John Allen felt compelled to use his Friday column in the National Catholic Reporter to attempt to justify the Vatican’s action in not accepting the resignations of Irish Auxiliary Bishops Raymond Field and Eamonn Walsh.  I’m glad he did because I trust his reporting is objective in this instance.  It gives Catholics a great opportunity to look at the kind of reasoning under which the Vatican operates when it comes to the episcopal hierarchy–at least the surface reasoning. 

“First, the Vatican doesn’t want to feed impressions that public opinion and media hostility can bring down a bishop. Rome wants bishops to be willing to say and do unpopular things, on matters ranging from abortion to immigrant rights, and it would obviously be a deterrent if the bishop has to worry that Rome might capitulate to pressure campaigns seeking to run him out of town on a rail. (These resignations had nothing to do with taking unpopular moral stands. This is a diversionary excuse.)

Such blowback, of course, is a special risk in the early 21st century, when the Internet and 24-hour cable news channels have created a whole new industry of outrage generation. (A situation from which you yourself and CNN and NCR have derived a great deal of benefit.)

Second, allowing a bishop to resign, even if it’s entirely merited, can create an avalanche which buries other bishops who don’t share the same level of responsibility. If that happens, a good chunk of a country’s episcopacy could be wiped out — further destabilizing an already volatile situation, not to mention creating pressure to find replacements quickly and perhaps without sufficient thought. (‘What if’ and slippery slope arguments are both based in accepting a notion of the future which is as valid as the reality of the present. The Church’s history in Eastern Europe and China indicate bishops aren’t as critical to the local church as the Vatican would have us believe.  Local Churches can manage without them.)

Third, the Vatican also tends not to remove problem bishops because, in the institutional culture of the church, retirement has traditionally been seen as a reward for a job well done. A retired bishop has all the privileges of rank and few of the burdens, so the tendency is not to let a man walk away until he has cleared his desk. (In more ways than this one, this Vatican decision is all about the institutional culture and has nothing to do with the actual good of the Irish Church.)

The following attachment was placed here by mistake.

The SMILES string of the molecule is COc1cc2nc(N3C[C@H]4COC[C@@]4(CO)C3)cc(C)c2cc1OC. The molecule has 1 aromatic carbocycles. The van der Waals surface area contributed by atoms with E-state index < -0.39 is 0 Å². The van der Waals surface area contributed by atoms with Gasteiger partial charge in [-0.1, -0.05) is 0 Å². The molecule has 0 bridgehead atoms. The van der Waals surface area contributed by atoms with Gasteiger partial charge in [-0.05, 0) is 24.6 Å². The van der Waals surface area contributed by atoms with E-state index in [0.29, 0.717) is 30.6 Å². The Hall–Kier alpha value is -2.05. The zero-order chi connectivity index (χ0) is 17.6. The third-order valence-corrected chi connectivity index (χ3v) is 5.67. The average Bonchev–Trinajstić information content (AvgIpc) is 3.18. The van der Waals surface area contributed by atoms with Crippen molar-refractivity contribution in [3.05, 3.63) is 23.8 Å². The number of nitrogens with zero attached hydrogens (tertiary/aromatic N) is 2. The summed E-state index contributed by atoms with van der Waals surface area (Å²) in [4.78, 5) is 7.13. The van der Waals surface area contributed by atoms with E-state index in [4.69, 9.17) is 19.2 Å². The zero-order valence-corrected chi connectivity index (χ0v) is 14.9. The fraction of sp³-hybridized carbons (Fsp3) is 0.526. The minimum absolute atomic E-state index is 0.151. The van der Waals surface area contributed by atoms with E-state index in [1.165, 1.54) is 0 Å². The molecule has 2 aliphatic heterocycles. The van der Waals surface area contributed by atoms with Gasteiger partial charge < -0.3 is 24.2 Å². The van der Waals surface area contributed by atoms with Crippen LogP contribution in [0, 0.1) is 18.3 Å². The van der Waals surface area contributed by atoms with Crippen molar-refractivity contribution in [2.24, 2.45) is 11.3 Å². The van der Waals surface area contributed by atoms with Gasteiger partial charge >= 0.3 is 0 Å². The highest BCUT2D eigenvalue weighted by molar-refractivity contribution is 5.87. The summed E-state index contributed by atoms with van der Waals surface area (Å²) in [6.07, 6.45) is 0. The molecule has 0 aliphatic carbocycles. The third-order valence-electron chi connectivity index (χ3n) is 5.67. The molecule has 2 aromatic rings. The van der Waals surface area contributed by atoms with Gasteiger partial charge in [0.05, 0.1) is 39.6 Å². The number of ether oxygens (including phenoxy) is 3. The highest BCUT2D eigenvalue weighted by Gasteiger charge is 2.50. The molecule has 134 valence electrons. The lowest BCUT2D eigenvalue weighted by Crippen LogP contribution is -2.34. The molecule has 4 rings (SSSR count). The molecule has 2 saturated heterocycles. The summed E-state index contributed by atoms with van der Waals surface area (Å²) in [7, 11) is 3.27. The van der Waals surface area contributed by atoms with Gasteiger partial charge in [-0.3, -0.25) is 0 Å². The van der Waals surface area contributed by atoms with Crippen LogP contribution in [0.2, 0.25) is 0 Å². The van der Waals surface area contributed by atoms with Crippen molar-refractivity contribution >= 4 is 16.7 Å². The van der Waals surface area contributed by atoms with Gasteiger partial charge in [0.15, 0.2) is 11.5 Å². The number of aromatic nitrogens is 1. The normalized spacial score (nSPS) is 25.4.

The case of former Cardinal Michele Giordano of Naples offers an illustration. Giordano, who finally exited the scene in 2006 after turning 75, twice faced criminal charges for shady accounting, and once was actually convicted and sentenced to house arrest. Both times, rumors abounded that Giordano would be removed, and both times the Vatican instead let him stew in his own juices. Officials later said, on background, that they never had any intention of letting Giordano off the hook. That’s how they held him accountable: Not by firing him, but by forcing him to stay on the job and clean up his own mess. (It is possible for one to ‘clean up’ one’s own mess without retaining episcopal authority.  This mentality sends the message that it doesn’t matter what you do you will still retain your prestige and position.  This is crazy.)

Fourth, and perhaps most fundamentally, the Vatican does not like the idea of a bishop resigning for poor performance because, in their view, it’s bad theology. As they see it, a bishop isn’t a corporate CEO or a football coach, who should be sacked when profits sag or the team goes on a losing streak. The episcopacy isn’t a job but a sacramental bond akin to marriage, with the bishop as the father of the diocesan family. In the early centuries of the church, it was considered almost heretical for a bishop to move from one diocese to another on precisely this basis. (Millions of Catholic women and children through out the global church are aware of this ‘pater familias’ mentality and have suffered enormous repetitive abuse because of it.  This mentality, which overlooks the behavior in favor of some abstract fantasy, is itself BAD THEOLOGY.)

***************************************

The above is another illustration of the kind of thinking that relates to an abstract objectification of a class of people.  In other words, the definition of the class as noun is more important than the actions undertaken by the class as beings, or verbs.  It doesn’t matter who or what a bishop does in his being or actions, the operative relationship is with the description for the noun bishop.  This is very bad theology and even worse psychology.